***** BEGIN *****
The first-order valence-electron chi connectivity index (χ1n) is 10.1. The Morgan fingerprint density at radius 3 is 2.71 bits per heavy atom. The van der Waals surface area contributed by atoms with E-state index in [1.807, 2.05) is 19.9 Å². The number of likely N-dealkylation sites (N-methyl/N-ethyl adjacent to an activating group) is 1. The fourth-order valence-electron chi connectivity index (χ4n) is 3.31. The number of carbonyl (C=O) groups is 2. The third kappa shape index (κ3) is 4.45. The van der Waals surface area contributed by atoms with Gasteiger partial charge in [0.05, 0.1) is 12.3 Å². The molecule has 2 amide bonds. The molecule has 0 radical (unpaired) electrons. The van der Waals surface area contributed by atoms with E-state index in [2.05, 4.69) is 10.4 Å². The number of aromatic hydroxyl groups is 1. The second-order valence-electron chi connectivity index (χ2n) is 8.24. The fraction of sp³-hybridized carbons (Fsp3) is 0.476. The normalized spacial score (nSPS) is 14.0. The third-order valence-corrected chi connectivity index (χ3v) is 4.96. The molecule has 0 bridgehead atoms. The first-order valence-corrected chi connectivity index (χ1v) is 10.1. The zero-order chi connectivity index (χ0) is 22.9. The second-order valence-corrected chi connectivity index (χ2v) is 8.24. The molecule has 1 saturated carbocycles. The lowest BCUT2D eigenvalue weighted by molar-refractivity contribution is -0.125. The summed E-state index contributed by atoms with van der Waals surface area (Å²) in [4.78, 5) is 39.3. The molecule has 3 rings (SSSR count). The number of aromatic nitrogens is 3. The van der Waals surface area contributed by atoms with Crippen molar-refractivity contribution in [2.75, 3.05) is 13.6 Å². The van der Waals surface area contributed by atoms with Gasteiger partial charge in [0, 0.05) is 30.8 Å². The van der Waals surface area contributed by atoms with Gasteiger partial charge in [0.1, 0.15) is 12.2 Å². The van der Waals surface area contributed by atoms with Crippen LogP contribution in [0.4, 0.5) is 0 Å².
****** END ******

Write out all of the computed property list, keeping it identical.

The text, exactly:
The first-order valence-electron chi connectivity index (χ1n) is 10.1. The Morgan fingerprint density at radius 3 is 2.71 bits per heavy atom. The van der Waals surface area contributed by atoms with E-state index in [1.807, 2.05) is 19.9 Å². The number of likely N-dealkylation sites (N-methyl/N-ethyl adjacent to an activating group) is 1. The fourth-order valence-electron chi connectivity index (χ4n) is 3.31. The number of carbonyl (C=O) groups is 2. The third kappa shape index (κ3) is 4.45. The van der Waals surface area contributed by atoms with Gasteiger partial charge in [0.05, 0.1) is 12.3 Å². The molecule has 2 amide bonds. The molecule has 0 radical (unpaired) electrons. The van der Waals surface area contributed by atoms with E-state index in [2.05, 4.69) is 10.4 Å². The number of aromatic hydroxyl groups is 1. The second-order valence-electron chi connectivity index (χ2n) is 8.24. The fraction of sp³-hybridized carbons (Fsp3) is 0.476. The normalized spacial score (nSPS) is 14.0. The third-order valence-corrected chi connectivity index (χ3v) is 4.96. The molecule has 0 bridgehead atoms. The first-order valence-corrected chi connectivity index (χ1v) is 10.1. The zero-order chi connectivity index (χ0) is 22.9. The second-order valence-corrected chi connectivity index (χ2v) is 8.24. The molecule has 1 saturated carbocycles. The lowest BCUT2D eigenvalue weighted by molar-refractivity contribution is -0.125. The summed E-state index contributed by atoms with van der Waals surface area (Å²) in [4.78, 5) is 39.3. The molecule has 3 rings (SSSR count). The number of aromatic nitrogens is 3. The van der Waals surface area contributed by atoms with Crippen molar-refractivity contribution in [2.75, 3.05) is 13.6 Å². The van der Waals surface area contributed by atoms with Gasteiger partial charge in [0, 0.05) is 30.8 Å². The van der Waals surface area contributed by atoms with Gasteiger partial charge in [0.1, 0.15) is 12.2 Å². The van der Waals surface area contributed by atoms with Crippen LogP contribution in [0.4, 0.5) is 0 Å².